Social networking is a concept that most people equate with sites like Facebook, Myspace, Google+, Linkedin, Twitter, Tumblr, and more. Ten years ago, you may have been hard pressed to find a vast majority of individuals who had the access to or understanding of exactly what a social networking site was meant to accomplish that couldn't be done by simply instant messaging, emailing, or possibly video chatting. With the dawn of Facebook, which originally began as a site that only individuals with a school email address could access, a whole world of possibilities and challenges have presented themselves.

Have you ever wondered if you were just an avid user or an addict of Facebook? Having a difficult time determining where you fall in this spectrum? Consider the following points:

-Do you find yourself spending time on Facebook rather than accomplishing the task that brought you to using the computer in the first place?

-Is your time spent on Facebook negatively affecting your personal and/or you work (or school) relationships? Do people say you spend too much time on Facebook?

-Is your use of Facebook interfering with your ability to accomplish tasks at work or school?

-Would you rather be on Facebook than go out with friends or spend time with family?

-Do hours pass without you realizing you have been on Facebook?

-Do you find yourself having disagreements because of what you have posted on your wall or others?

-Has adding friends become more important than the friendships themselves?

If you answered yes to any of these questions, it might be a good time to evaluate whether you may be experiencing addictive behavior towards Facebook, social networking sites, or the Internet in general. The first step is acknowledging that there is a problem and doing a cost benefit analysis of continuing the same usage of Facebook and what the future consequences could be. Coming to the conclusion that your use of this social networking tool is causing negative outcomes in your real life is a difficult issue to face. There can be feelings of shame, guilt, embarrassment, and confusion. It is recommended that if you feel your Facebook usage is becoming out of control, you should consider talking with a counselor or therapist who can help you work through this addictive behavior so that you can regain control over your life again.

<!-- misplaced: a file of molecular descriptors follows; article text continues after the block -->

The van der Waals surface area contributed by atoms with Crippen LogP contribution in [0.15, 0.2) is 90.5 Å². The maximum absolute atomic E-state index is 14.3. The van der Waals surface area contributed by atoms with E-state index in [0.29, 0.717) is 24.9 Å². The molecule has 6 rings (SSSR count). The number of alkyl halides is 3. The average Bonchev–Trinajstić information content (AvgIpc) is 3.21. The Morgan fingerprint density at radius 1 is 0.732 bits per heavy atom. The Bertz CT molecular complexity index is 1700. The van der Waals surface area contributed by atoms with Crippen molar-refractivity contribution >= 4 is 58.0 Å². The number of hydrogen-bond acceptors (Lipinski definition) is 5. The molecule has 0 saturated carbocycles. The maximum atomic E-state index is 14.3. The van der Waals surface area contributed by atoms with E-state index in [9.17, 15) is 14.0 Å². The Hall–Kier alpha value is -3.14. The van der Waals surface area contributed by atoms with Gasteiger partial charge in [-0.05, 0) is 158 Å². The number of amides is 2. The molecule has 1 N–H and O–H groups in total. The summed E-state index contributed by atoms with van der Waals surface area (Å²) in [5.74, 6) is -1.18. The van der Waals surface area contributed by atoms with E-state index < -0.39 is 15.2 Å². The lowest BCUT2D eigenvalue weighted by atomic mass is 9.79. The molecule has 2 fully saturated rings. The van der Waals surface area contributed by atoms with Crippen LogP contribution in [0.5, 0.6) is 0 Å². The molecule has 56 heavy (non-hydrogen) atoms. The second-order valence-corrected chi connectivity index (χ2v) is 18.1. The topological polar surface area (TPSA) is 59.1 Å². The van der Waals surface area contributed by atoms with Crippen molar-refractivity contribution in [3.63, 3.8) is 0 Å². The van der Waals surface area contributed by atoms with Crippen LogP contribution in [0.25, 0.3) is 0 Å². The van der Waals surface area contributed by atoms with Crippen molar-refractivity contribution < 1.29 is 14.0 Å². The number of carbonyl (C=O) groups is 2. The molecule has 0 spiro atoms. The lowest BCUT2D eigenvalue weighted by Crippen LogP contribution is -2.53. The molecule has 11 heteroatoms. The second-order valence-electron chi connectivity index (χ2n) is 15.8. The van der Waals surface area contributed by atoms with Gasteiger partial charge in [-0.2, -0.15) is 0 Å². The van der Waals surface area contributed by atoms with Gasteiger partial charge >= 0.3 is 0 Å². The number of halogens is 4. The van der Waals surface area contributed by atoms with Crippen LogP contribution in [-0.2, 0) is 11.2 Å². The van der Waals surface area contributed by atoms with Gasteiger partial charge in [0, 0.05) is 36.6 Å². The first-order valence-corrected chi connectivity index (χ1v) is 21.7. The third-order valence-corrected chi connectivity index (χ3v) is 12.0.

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Meghan Reitz

Meghan Reitz, LCPC, NCC, has worked within the counseling profession for over 17 years. Her therapist experience includes providing individual, couples, family, group, and crisis counseling. She also speaks with companies and groups on mental health and wellness topics. Learn more about Meghan here.